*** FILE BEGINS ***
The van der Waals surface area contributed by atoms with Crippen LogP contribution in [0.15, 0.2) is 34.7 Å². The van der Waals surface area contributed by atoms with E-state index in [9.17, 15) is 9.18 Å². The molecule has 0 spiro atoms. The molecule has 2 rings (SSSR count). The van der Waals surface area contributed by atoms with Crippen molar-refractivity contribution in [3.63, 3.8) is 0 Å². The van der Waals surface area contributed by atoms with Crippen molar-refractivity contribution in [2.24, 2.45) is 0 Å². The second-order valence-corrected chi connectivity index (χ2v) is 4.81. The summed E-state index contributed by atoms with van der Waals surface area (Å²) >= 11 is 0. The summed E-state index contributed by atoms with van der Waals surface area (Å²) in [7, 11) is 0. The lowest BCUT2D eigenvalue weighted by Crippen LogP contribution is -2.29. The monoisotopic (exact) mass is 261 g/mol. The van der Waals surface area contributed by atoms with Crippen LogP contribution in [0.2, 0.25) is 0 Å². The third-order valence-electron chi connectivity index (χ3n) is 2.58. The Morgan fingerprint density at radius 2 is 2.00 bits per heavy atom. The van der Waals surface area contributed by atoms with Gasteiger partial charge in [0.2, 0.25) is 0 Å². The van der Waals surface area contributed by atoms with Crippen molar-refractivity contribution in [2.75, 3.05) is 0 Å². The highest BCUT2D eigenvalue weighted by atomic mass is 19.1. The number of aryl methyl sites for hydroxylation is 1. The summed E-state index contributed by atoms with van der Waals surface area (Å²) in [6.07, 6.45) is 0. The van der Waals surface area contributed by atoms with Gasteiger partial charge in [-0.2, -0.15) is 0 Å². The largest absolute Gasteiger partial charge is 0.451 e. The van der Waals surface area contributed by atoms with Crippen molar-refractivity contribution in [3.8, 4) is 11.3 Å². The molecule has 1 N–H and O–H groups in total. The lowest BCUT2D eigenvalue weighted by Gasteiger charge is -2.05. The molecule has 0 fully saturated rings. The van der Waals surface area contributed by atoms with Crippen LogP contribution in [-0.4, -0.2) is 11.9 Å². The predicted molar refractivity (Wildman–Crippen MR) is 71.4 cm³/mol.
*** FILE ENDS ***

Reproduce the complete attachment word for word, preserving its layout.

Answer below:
The van der Waals surface area contributed by atoms with Crippen LogP contribution in [0.15, 0.2) is 34.7 Å². The van der Waals surface area contributed by atoms with E-state index in [9.17, 15) is 9.18 Å². The molecule has 0 spiro atoms. The molecule has 2 rings (SSSR count). The van der Waals surface area contributed by atoms with Crippen molar-refractivity contribution in [3.63, 3.8) is 0 Å². The van der Waals surface area contributed by atoms with Crippen molar-refractivity contribution in [2.24, 2.45) is 0 Å². The second-order valence-corrected chi connectivity index (χ2v) is 4.81. The summed E-state index contributed by atoms with van der Waals surface area (Å²) >= 11 is 0. The summed E-state index contributed by atoms with van der Waals surface area (Å²) in [7, 11) is 0. The lowest BCUT2D eigenvalue weighted by Crippen LogP contribution is -2.29. The monoisotopic (exact) mass is 261 g/mol. The van der Waals surface area contributed by atoms with Crippen LogP contribution in [0.2, 0.25) is 0 Å². The third-order valence-electron chi connectivity index (χ3n) is 2.58. The Morgan fingerprint density at radius 2 is 2.00 bits per heavy atom. The van der Waals surface area contributed by atoms with Gasteiger partial charge in [0.2, 0.25) is 0 Å². The van der Waals surface area contributed by atoms with Crippen molar-refractivity contribution in [2.75, 3.05) is 0 Å². The highest BCUT2D eigenvalue weighted by atomic mass is 19.1. The number of aryl methyl sites for hydroxylation is 1. The summed E-state index contributed by atoms with van der Waals surface area (Å²) in [6.07, 6.45) is 0. The van der Waals surface area contributed by atoms with Gasteiger partial charge in [-0.2, -0.15) is 0 Å². The largest absolute Gasteiger partial charge is 0.451 e. The van der Waals surface area contributed by atoms with Crippen molar-refractivity contribution in [3.8, 4) is 11.3 Å². The molecule has 1 N–H and O–H groups in total. The lowest BCUT2D eigenvalue weighted by Gasteiger charge is -2.05. The molecule has 0 fully saturated rings. The van der Waals surface area contributed by atoms with Crippen LogP contribution in [-0.4, -0.2) is 11.9 Å². The predicted molar refractivity (Wildman–Crippen MR) is 71.4 cm³/mol.